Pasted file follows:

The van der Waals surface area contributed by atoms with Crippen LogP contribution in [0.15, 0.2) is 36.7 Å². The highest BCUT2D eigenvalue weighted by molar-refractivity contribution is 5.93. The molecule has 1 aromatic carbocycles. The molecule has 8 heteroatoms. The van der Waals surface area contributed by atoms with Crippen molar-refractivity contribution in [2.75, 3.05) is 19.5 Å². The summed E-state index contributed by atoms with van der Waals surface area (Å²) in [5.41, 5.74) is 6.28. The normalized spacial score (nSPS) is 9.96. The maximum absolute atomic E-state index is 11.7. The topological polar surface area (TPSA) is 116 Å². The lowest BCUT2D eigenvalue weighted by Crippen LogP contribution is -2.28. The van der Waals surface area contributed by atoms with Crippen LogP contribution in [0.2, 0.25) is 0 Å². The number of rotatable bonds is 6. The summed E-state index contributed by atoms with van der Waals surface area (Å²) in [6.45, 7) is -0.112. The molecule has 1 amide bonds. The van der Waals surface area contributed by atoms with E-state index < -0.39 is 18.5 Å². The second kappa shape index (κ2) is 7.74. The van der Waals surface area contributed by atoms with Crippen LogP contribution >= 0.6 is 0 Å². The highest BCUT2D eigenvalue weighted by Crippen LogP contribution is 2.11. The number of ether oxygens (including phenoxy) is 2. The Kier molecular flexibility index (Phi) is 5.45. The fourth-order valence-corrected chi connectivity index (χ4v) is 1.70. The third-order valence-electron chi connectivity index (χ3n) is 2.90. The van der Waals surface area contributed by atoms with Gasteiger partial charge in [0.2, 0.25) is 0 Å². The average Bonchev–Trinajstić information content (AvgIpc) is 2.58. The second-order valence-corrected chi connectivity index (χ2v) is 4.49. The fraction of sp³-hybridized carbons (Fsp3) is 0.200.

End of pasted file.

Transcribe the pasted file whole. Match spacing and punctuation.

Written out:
The van der Waals surface area contributed by atoms with Crippen LogP contribution in [0.15, 0.2) is 36.7 Å². The highest BCUT2D eigenvalue weighted by molar-refractivity contribution is 5.93. The molecule has 1 aromatic carbocycles. The molecule has 8 heteroatoms. The van der Waals surface area contributed by atoms with Crippen molar-refractivity contribution in [2.75, 3.05) is 19.5 Å². The summed E-state index contributed by atoms with van der Waals surface area (Å²) in [5.41, 5.74) is 6.28. The normalized spacial score (nSPS) is 9.96. The maximum absolute atomic E-state index is 11.7. The topological polar surface area (TPSA) is 116 Å². The lowest BCUT2D eigenvalue weighted by Crippen LogP contribution is -2.28. The van der Waals surface area contributed by atoms with Crippen LogP contribution in [0.2, 0.25) is 0 Å². The number of rotatable bonds is 6. The summed E-state index contributed by atoms with van der Waals surface area (Å²) in [6.45, 7) is -0.112. The molecule has 1 amide bonds. The van der Waals surface area contributed by atoms with E-state index < -0.39 is 18.5 Å². The second kappa shape index (κ2) is 7.74. The van der Waals surface area contributed by atoms with Crippen LogP contribution >= 0.6 is 0 Å². The highest BCUT2D eigenvalue weighted by Crippen LogP contribution is 2.11. The number of ether oxygens (including phenoxy) is 2. The Kier molecular flexibility index (Phi) is 5.45. The fourth-order valence-corrected chi connectivity index (χ4v) is 1.70. The third-order valence-electron chi connectivity index (χ3n) is 2.90. The van der Waals surface area contributed by atoms with Gasteiger partial charge in [0.2, 0.25) is 0 Å². The average Bonchev–Trinajstić information content (AvgIpc) is 2.58. The second-order valence-corrected chi connectivity index (χ2v) is 4.49. The fraction of sp³-hybridized carbons (Fsp3) is 0.200.